So you’ve checked out our training guide, you’ve bought a bicycle and now you are ready for the big event.
Don’t underestimate the impact a consistent training schedule will have on your ride. I like to be riding 80-100 miles per week in the 6 weeks leading up to the event. At 12miles per hour, that is a 7-hour commitment every week – twice the minimum recommended time.
But I can tell you that a century, while doable, is much more fun when you are in shape for it.
We all carry a little extra weight, but around the 80 mile mark, you will be cursing every donut you have ever eaten (and simultaneously be craving a dozen donut holes).
Even dropping 10 pounds can make a night or day difference on the average rider. Drop 20 or 30 pounds and your event will be unrecognizably better.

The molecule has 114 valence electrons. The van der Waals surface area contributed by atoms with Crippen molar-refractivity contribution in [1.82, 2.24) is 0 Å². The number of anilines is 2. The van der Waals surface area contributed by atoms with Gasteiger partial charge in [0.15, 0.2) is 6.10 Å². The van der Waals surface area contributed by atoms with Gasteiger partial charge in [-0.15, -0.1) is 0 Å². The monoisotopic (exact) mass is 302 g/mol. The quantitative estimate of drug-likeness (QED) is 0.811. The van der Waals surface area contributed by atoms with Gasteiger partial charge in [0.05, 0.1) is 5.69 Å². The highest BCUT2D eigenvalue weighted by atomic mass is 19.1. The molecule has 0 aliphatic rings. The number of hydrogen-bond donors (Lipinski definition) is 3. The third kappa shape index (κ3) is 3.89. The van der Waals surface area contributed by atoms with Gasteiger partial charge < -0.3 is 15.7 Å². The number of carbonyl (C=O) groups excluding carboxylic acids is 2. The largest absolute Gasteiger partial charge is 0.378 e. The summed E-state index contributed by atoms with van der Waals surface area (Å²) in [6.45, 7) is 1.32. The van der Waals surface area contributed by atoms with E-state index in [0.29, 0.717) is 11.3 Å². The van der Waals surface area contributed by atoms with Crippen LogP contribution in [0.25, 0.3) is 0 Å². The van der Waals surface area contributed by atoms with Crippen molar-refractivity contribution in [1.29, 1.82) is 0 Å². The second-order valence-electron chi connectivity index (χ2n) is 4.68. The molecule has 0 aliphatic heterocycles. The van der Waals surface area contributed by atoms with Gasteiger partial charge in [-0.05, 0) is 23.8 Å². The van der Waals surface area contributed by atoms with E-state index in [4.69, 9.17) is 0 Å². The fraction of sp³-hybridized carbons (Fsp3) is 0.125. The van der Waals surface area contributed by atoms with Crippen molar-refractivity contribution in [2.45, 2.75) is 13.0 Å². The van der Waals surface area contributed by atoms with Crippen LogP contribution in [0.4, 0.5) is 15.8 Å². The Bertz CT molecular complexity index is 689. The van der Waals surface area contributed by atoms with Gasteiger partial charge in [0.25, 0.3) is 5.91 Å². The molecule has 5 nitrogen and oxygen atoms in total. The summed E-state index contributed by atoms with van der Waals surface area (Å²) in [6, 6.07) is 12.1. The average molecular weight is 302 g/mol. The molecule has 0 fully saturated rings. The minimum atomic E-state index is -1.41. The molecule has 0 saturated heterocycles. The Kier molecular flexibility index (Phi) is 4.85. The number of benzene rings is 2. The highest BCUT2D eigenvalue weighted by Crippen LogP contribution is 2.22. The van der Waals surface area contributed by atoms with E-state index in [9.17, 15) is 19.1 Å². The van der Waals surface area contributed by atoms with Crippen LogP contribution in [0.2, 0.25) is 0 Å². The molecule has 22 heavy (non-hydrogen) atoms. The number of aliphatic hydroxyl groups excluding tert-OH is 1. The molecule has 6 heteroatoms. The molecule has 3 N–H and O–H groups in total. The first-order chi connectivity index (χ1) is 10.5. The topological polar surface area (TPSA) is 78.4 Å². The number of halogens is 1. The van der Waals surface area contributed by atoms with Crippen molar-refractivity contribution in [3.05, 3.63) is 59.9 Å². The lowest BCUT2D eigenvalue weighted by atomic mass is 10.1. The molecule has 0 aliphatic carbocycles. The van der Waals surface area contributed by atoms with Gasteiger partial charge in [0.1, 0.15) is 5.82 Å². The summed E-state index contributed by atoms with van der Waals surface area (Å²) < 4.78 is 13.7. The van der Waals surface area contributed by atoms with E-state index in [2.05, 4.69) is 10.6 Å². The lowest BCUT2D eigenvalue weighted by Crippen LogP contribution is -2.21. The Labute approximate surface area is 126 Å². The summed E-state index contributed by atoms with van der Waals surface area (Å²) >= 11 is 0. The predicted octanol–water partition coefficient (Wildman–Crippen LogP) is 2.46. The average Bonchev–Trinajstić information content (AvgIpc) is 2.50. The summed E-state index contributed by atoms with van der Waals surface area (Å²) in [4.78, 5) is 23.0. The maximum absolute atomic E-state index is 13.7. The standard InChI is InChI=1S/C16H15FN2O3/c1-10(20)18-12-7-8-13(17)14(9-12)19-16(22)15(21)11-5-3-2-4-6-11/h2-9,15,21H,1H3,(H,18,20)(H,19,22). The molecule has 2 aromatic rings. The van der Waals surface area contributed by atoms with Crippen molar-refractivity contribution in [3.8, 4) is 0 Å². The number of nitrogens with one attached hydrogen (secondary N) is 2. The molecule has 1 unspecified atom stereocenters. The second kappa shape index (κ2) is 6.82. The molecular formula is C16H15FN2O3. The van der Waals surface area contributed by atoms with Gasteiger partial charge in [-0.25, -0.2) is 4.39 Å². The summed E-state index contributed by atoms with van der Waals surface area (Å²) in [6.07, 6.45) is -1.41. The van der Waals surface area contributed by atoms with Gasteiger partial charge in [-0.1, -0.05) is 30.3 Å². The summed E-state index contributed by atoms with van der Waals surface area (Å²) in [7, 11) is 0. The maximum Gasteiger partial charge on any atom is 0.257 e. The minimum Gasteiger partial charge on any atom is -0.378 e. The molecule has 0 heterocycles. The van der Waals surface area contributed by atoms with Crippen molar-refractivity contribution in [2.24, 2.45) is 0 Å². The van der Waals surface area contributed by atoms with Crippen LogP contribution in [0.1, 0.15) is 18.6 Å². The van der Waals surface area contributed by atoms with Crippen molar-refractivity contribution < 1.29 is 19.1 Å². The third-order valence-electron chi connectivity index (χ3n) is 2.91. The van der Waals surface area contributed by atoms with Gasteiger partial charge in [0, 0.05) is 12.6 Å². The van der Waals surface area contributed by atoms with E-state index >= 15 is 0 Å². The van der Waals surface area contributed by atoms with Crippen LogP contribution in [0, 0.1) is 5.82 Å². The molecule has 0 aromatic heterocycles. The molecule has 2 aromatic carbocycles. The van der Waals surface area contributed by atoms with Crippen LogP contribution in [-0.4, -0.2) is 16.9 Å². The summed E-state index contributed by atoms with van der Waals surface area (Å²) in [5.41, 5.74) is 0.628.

Sustainable weight loss is key. Eat your veggies, reduce sugars and overall calories… you know the drill. I’ve been skinny, and I’ve been fat, and the only secret to weight loss I’ve found is that it comes off faster when I’m eating five servings of raw veggies a day (head of lettuce, anyone?)
Get used to being hydrated. Get used to listening to your body while working out and drinking frequently.
I just set a timer. Every 40 minutes I drink 20 ounces. This guarantees that my body stays hydrated on even the hottest days.
If my timer goes off and I haven’t drunk enough, I just guzzle an entire bottle right then and there. Hydration fuels your system and whether you finish your century on a bike or in an ambulance depends entirely on your ability to stay hydrated.
On longer events, I also drink 1 Gatorade for every one bottle of water to keep my electrolytes up.
Your body needs energy. Just not too much of it, or it can slow your digestive system down. I like to use a gel packet every hour to keep a steady stream of energy.
On a supported ride, you can take advantage of the bananas and the cookies. Keeping your energy up makes all of the difference